Melt the butter in a frying pan, add the quince pieces, and cook until they are lightly browned on all sides. Turn off the heat, sprinkle the sugar and nutmeg over the quince, and toss to combine.

When the pork is tender, stir in the quince, and cook covered for 30 minutes. Remove the bay leaves and lemon peel. Serve immediately, warning your guests not to eat the allspice berries.
This is my entry for Weekend Herb Blogging, hosted this week by Siri from Siri's Corner.


Peter G said...

These two seem like a natural pairing Laurie. I like the combination of spices you used for this dish...and yes please, pass me the hot sauce!

FOODalogue: Meandering Meals and Travels said...

I never used quince but this seems to be a tasty way to use it. Interesting post.


i also saw ioanna's and marianna's recipes, so when i bought three quinces home, I thought i'd add the to the sunday roast, which I was sternly warned against doing by my husband...

i made them into a traditional spoon sweet (my next post)

MAG said...

Very good idea, I never used quince in cooking. We make quince jam and I also eat it as a fruit with some salt :) I like its sour taste :)

Lydia (The Perfect Pantry) said...

You can wrap the allspice berries in a bit of cheesecloth, tied with string, the same way you make herb bundles for French stews. Then you fish out the packet before serving!

Maryann said...

Very nice, Laurie! Happy Thanksgiving :)

History of Greek Food said...

I am glad you found some quinces, Laurie.And I like the lemon peel you've added in kydonato.

Bijoux said...

This dish sounds delicious. I don't recall ever eating pork and quince together, but I know the fruit very well as my mother is a huge fan of quince and she makes "sweets of the spoon" using quince. Is it really a Northern Aegean dish? I had no idea. It's interesting how some foods smell great but taste awful and vice versa. I'm currently studying a course on exploring the senses through art and have been doing a lot of reading on the olfactory sense for my research paper. Apparently, our brain plays a huge role in deciphering fragrances and smells and not our nose. I guess that would explain why some people dislike the scent of Durian fruit but enjoy eating this stinky fruit.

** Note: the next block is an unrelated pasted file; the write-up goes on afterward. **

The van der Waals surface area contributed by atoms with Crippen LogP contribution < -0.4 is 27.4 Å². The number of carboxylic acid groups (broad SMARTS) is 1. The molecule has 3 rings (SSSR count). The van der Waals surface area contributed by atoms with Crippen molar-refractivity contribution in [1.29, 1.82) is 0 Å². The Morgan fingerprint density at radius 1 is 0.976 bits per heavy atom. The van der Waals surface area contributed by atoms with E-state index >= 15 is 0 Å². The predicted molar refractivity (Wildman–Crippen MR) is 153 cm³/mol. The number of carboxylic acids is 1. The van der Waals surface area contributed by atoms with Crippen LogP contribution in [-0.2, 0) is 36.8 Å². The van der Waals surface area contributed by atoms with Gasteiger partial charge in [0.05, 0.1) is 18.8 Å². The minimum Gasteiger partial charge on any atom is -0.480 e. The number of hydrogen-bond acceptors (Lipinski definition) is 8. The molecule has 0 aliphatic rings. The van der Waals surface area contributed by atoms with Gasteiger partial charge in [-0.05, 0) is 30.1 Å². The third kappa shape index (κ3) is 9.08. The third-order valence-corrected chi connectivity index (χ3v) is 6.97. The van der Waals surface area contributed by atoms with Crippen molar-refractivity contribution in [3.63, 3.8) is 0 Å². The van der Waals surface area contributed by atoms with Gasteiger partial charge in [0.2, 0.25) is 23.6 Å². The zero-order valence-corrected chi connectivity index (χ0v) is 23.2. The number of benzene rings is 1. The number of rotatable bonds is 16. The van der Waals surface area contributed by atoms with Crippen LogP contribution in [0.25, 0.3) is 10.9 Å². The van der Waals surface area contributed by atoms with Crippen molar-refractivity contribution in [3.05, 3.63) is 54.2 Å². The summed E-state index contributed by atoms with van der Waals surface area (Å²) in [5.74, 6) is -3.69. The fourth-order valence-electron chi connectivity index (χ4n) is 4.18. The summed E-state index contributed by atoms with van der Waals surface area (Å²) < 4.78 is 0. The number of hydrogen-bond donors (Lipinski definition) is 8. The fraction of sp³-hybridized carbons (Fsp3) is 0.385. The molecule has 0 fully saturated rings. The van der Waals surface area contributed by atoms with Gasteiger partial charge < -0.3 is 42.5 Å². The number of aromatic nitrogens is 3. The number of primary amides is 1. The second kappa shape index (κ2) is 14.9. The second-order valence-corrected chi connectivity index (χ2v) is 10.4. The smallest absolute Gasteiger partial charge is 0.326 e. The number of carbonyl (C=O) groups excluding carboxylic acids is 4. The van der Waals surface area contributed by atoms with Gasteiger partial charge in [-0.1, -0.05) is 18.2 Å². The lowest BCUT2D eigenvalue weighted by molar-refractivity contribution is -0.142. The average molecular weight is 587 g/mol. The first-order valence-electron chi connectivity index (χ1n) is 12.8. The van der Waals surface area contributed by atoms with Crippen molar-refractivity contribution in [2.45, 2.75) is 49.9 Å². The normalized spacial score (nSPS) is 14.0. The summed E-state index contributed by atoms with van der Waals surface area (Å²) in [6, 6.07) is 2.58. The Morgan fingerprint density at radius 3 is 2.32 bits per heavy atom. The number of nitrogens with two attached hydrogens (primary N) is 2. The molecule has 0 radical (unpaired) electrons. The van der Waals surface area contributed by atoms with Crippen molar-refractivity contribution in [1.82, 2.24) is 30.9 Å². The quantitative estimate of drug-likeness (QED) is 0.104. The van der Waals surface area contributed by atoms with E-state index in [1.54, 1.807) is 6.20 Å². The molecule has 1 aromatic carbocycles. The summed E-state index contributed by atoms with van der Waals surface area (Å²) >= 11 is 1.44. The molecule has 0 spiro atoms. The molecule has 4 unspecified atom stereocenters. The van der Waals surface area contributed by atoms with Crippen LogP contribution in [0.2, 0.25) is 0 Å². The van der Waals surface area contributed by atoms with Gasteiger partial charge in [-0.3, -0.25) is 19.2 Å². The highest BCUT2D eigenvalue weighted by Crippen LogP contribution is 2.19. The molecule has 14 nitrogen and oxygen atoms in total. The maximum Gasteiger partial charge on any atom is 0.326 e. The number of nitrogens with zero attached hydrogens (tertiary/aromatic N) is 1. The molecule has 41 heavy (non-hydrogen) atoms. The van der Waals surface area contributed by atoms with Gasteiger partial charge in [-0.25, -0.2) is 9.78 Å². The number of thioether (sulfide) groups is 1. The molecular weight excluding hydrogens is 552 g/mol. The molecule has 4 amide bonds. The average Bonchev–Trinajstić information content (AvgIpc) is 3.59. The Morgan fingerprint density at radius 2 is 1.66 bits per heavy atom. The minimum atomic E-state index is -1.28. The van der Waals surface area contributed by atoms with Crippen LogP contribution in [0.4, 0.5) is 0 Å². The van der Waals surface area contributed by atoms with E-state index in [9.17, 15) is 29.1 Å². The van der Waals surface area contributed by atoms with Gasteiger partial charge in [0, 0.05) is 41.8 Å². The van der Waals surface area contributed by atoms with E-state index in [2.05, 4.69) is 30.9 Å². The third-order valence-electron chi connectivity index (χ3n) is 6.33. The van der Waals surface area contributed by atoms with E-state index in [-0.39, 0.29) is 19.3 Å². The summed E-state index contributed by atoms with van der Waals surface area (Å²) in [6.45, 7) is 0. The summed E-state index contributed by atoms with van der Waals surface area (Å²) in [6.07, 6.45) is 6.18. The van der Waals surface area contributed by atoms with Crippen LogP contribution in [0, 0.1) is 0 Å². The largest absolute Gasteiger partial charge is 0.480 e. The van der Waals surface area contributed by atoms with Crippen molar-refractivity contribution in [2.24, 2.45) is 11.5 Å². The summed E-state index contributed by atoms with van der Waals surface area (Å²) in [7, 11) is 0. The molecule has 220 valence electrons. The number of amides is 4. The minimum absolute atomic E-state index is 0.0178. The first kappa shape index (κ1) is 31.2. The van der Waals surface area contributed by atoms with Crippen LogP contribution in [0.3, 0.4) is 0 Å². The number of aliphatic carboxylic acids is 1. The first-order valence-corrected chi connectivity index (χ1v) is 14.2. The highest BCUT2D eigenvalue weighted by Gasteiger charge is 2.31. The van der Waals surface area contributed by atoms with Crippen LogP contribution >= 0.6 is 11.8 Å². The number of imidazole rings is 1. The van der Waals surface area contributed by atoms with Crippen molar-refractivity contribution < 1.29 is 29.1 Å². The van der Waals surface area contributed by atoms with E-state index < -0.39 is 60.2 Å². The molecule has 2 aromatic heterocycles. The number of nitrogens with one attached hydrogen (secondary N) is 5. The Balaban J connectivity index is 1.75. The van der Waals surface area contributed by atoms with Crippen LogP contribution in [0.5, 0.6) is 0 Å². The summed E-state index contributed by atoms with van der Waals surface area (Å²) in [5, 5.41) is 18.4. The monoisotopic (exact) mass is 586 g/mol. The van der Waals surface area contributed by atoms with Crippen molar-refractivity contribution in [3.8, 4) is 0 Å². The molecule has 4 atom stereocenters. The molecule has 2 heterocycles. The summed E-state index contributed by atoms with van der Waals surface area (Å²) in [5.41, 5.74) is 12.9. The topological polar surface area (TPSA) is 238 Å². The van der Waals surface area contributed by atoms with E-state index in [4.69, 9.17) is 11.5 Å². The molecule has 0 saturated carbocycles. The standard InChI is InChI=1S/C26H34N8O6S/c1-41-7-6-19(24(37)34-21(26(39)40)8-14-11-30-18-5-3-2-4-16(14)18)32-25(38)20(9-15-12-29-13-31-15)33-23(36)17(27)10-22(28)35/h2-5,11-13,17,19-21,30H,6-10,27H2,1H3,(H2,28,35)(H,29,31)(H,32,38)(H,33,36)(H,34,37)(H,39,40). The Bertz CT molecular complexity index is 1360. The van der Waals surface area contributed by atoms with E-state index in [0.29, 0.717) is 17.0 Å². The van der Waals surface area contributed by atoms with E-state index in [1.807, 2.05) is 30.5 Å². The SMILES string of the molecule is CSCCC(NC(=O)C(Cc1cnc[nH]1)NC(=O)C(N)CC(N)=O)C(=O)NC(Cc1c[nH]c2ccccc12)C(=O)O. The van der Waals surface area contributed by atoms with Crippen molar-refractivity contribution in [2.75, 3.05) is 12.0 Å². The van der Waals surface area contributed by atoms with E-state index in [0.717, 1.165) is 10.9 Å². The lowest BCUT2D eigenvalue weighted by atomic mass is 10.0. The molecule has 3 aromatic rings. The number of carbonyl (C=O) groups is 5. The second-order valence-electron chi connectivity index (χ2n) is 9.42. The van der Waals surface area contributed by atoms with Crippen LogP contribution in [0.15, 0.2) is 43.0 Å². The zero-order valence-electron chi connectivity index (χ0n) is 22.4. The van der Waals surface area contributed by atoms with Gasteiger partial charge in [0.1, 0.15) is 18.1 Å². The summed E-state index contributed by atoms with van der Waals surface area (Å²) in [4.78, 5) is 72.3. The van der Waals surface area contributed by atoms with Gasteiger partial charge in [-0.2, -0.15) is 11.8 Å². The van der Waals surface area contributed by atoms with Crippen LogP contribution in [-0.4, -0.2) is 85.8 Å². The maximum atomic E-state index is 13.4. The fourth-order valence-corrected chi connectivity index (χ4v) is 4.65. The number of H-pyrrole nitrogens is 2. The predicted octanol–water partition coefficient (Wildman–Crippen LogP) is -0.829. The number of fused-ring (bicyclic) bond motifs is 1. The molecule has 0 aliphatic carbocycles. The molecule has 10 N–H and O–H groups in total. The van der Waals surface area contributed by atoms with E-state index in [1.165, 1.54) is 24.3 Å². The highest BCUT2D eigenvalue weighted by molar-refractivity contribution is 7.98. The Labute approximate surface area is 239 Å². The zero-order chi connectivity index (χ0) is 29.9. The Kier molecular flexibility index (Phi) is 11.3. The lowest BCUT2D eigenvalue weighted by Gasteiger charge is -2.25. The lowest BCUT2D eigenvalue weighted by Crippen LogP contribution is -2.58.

Kalyn said...

I've never had quince either, but it sounds intriguing. I have wanted to try membrillo (sic?) for a long time.

jesse said...

I've never tried quince, but WOW this recipe sounds absolutely fantastic!

Laurie Constantino said...

On the hot sauce, Peter, you and my husband are peas in a pod.

Thanks Joan!

Maria, yes I understand, my husband was very suspicious. I was surprised he liked it.

MAG, just like you are fond of green almonds with salt! I think it was more the texture of the quince that put me off more than the flavor.

Lydia, you are so right, that's a great tip - but, of course, that would require one to be a little more organized than I am!

Happy Thanksgiving, Maryann!

Mariana, thank you so much for the inspiration!

Bijoux, yes, a version of kydonato is traditional on the island. Do you have the island's cookbook? There's a recipe for kydonato in it. Your class on exploring the senses sounds fascinating. Too bad I can't sit in on it.

Kalyn, yes quince is called membrillo in Spanish. In Portuguese, quince is marmelo, which is the origin of the word marmalade. Quince has a huge amount of pectin which, of course, is the substance that jells marmalade etc. I'm glad I tried it!

Jesse, yes, it's very tasty. Thanks for stopping by!

Bijoux said...

Laurie, I don't have the island's cookbook but I have yours ;)

I spoke to my mother about this dish and she agreed that it is native to the island. I learn something new everyday! LOL

Mediterranean Turkish Cook said...

Laurie, I love your blog. Glad to read that you found a way to use up the quinces. In the recent month, I also bought quinces and we were surprised at the taste! We were very disappointed as they tasted very plain and not tasty. I'll have to cook them up next time.

Peter M said...

I'm happy to have just read your background piece on quince. I recently had a comment from an anonymous reader who insisted that quince can be eaten raw.

Well, duh...yeah but how unpleasant!

I too am now a fan of quince and I enjoy the fruit with savory and sweet.

Laurie Constantino said...

Bijoux, I'm so glad to have you mom's seal of approval!! :-) Did I know you had my book? If I did, I completely forgot! (so what else is new...)
Anyway, in 2000 a woman on the island wrote a great cookbook. I have it in Greek, but a couple years ago an English translation came out (I've never looked at it in English, so don't know how good the translation is...)

Med/Turkish Cook, thank you so much for stopping by. I'm glad I'm not the only one who doesn't like raw quince!!

Peter, I'm really looking forward to making something sweet with quince. As for anonymous commenters, I take them with a grain of salt.

Anna said...

this looks like a great recipe. very interesting.

CaliforniaKat said...

It's quince time in Greece, and I was pleased to see that you have a recipe. I love that I can always count on you.